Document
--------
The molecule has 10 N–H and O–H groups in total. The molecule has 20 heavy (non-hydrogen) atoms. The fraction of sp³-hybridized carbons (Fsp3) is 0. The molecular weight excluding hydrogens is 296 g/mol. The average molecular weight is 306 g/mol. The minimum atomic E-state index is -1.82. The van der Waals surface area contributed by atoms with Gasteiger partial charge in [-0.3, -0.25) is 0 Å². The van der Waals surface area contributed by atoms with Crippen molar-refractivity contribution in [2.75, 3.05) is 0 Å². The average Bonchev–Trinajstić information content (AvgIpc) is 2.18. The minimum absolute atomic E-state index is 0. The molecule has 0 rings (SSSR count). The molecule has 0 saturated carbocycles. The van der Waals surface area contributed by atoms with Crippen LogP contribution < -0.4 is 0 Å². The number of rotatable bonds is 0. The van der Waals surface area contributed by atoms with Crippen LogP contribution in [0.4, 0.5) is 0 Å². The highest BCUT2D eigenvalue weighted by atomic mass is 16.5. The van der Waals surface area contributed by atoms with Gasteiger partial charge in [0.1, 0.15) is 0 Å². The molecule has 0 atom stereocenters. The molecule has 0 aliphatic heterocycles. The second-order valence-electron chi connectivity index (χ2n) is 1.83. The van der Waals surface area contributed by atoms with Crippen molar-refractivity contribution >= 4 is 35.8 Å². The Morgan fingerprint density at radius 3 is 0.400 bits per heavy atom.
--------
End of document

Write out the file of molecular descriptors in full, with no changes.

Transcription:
The molecule has 10 N–H and O–H groups in total. The molecule has 20 heavy (non-hydrogen) atoms. The fraction of sp³-hybridized carbons (Fsp3) is 0. The molecular weight excluding hydrogens is 296 g/mol. The average molecular weight is 306 g/mol. The minimum atomic E-state index is -1.82. The van der Waals surface area contributed by atoms with Gasteiger partial charge in [-0.3, -0.25) is 0 Å². The van der Waals surface area contributed by atoms with Crippen molar-refractivity contribution in [2.75, 3.05) is 0 Å². The average Bonchev–Trinajstić information content (AvgIpc) is 2.18. The minimum absolute atomic E-state index is 0. The molecule has 0 rings (SSSR count). The molecule has 0 saturated carbocycles. The van der Waals surface area contributed by atoms with Crippen LogP contribution < -0.4 is 0 Å². The number of rotatable bonds is 0. The van der Waals surface area contributed by atoms with Crippen LogP contribution in [0.4, 0.5) is 0 Å². The highest BCUT2D eigenvalue weighted by atomic mass is 16.5. The van der Waals surface area contributed by atoms with Gasteiger partial charge in [0.1, 0.15) is 0 Å². The molecule has 0 atom stereocenters. The molecule has 0 aliphatic heterocycles. The second-order valence-electron chi connectivity index (χ2n) is 1.83. The van der Waals surface area contributed by atoms with Crippen molar-refractivity contribution >= 4 is 35.8 Å². The Morgan fingerprint density at radius 3 is 0.400 bits per heavy atom.